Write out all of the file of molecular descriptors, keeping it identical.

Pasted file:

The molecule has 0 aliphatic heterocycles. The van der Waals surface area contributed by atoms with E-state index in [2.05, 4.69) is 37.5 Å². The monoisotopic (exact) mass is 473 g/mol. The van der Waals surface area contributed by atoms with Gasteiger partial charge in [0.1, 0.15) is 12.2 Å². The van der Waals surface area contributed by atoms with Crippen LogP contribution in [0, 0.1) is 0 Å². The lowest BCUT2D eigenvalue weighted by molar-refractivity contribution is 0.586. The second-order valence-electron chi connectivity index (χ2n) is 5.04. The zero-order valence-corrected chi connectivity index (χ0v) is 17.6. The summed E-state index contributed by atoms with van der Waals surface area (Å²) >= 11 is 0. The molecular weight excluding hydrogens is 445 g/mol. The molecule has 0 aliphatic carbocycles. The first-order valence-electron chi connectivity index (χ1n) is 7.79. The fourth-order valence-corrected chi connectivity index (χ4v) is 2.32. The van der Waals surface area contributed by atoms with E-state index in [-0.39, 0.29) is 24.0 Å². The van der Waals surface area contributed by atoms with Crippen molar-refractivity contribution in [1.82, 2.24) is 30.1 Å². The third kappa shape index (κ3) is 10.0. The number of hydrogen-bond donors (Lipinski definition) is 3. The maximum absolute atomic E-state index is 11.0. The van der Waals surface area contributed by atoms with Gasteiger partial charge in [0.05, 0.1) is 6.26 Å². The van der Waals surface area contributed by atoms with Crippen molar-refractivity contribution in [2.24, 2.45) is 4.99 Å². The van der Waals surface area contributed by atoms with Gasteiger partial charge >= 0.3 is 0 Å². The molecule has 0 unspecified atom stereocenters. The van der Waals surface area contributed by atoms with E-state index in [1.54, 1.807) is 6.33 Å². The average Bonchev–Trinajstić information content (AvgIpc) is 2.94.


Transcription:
The molecule has 0 aliphatic heterocycles. The van der Waals surface area contributed by atoms with E-state index in [2.05, 4.69) is 37.5 Å². The monoisotopic (exact) mass is 473 g/mol. The van der Waals surface area contributed by atoms with Gasteiger partial charge in [0.1, 0.15) is 12.2 Å². The van der Waals surface area contributed by atoms with Crippen LogP contribution in [0, 0.1) is 0 Å². The lowest BCUT2D eigenvalue weighted by molar-refractivity contribution is 0.586. The second-order valence-electron chi connectivity index (χ2n) is 5.04. The zero-order valence-corrected chi connectivity index (χ0v) is 17.6. The summed E-state index contributed by atoms with van der Waals surface area (Å²) >= 11 is 0. The molecular weight excluding hydrogens is 445 g/mol. The molecule has 0 aliphatic carbocycles. The first-order valence-electron chi connectivity index (χ1n) is 7.79. The fourth-order valence-corrected chi connectivity index (χ4v) is 2.32. The van der Waals surface area contributed by atoms with E-state index in [-0.39, 0.29) is 24.0 Å². The van der Waals surface area contributed by atoms with Crippen molar-refractivity contribution in [1.82, 2.24) is 30.1 Å². The third kappa shape index (κ3) is 10.0. The number of hydrogen-bond donors (Lipinski definition) is 3. The maximum absolute atomic E-state index is 11.0. The van der Waals surface area contributed by atoms with Gasteiger partial charge in [0.05, 0.1) is 6.26 Å². The van der Waals surface area contributed by atoms with Crippen molar-refractivity contribution in [2.24, 2.45) is 4.99 Å². The van der Waals surface area contributed by atoms with Gasteiger partial charge >= 0.3 is 0 Å². The molecule has 0 unspecified atom stereocenters. The van der Waals surface area contributed by atoms with E-state index in [1.54, 1.807) is 6.33 Å². The average Bonchev–Trinajstić information content (AvgIpc) is 2.94.